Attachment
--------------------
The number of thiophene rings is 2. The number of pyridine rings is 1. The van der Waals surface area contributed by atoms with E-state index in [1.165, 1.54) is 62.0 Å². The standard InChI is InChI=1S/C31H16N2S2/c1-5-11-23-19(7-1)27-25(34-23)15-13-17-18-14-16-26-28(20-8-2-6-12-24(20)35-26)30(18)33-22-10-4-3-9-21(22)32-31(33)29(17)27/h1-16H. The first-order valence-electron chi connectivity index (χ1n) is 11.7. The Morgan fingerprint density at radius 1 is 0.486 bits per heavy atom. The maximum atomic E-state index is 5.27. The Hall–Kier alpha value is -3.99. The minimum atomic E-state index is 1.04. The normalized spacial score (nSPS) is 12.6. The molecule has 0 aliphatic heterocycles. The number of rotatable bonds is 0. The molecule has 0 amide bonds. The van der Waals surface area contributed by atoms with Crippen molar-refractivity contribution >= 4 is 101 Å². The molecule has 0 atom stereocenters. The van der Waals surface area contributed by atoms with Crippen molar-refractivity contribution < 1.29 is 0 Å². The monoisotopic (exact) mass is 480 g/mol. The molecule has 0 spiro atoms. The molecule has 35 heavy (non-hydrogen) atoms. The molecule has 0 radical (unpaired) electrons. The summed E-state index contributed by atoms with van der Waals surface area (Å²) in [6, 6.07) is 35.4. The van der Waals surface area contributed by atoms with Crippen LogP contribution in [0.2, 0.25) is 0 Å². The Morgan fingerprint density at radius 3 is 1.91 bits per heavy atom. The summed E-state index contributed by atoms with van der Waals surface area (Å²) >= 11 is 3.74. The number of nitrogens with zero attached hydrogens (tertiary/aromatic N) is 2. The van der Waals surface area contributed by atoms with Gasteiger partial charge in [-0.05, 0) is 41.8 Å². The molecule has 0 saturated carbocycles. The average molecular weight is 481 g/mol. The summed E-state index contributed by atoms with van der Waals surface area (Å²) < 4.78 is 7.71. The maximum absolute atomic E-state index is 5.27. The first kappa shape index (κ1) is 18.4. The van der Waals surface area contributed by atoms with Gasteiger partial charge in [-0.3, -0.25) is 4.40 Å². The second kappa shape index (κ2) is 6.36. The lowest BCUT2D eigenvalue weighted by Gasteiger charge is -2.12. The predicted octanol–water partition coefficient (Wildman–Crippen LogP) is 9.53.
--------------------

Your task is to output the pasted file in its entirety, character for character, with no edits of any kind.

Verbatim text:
The number of thiophene rings is 2. The number of pyridine rings is 1. The van der Waals surface area contributed by atoms with E-state index in [1.165, 1.54) is 62.0 Å². The standard InChI is InChI=1S/C31H16N2S2/c1-5-11-23-19(7-1)27-25(34-23)15-13-17-18-14-16-26-28(20-8-2-6-12-24(20)35-26)30(18)33-22-10-4-3-9-21(22)32-31(33)29(17)27/h1-16H. The first-order valence-electron chi connectivity index (χ1n) is 11.7. The Morgan fingerprint density at radius 1 is 0.486 bits per heavy atom. The maximum atomic E-state index is 5.27. The Hall–Kier alpha value is -3.99. The minimum atomic E-state index is 1.04. The normalized spacial score (nSPS) is 12.6. The molecule has 0 aliphatic heterocycles. The number of rotatable bonds is 0. The molecule has 0 amide bonds. The van der Waals surface area contributed by atoms with Crippen molar-refractivity contribution >= 4 is 101 Å². The molecule has 0 atom stereocenters. The van der Waals surface area contributed by atoms with Crippen molar-refractivity contribution < 1.29 is 0 Å². The monoisotopic (exact) mass is 480 g/mol. The molecule has 0 spiro atoms. The molecule has 35 heavy (non-hydrogen) atoms. The molecule has 0 radical (unpaired) electrons. The summed E-state index contributed by atoms with van der Waals surface area (Å²) in [6, 6.07) is 35.4. The van der Waals surface area contributed by atoms with Crippen LogP contribution in [0.2, 0.25) is 0 Å². The Morgan fingerprint density at radius 3 is 1.91 bits per heavy atom. The summed E-state index contributed by atoms with van der Waals surface area (Å²) >= 11 is 3.74. The number of nitrogens with zero attached hydrogens (tertiary/aromatic N) is 2. The van der Waals surface area contributed by atoms with Gasteiger partial charge in [-0.05, 0) is 41.8 Å². The molecule has 0 saturated carbocycles. The average molecular weight is 481 g/mol. The summed E-state index contributed by atoms with van der Waals surface area (Å²) < 4.78 is 7.71. The maximum absolute atomic E-state index is 5.27. The first kappa shape index (κ1) is 18.4. The van der Waals surface area contributed by atoms with Gasteiger partial charge in [-0.3, -0.25) is 4.40 Å². The second kappa shape index (κ2) is 6.36. The lowest BCUT2D eigenvalue weighted by Gasteiger charge is -2.12. The predicted octanol–water partition coefficient (Wildman–Crippen LogP) is 9.53.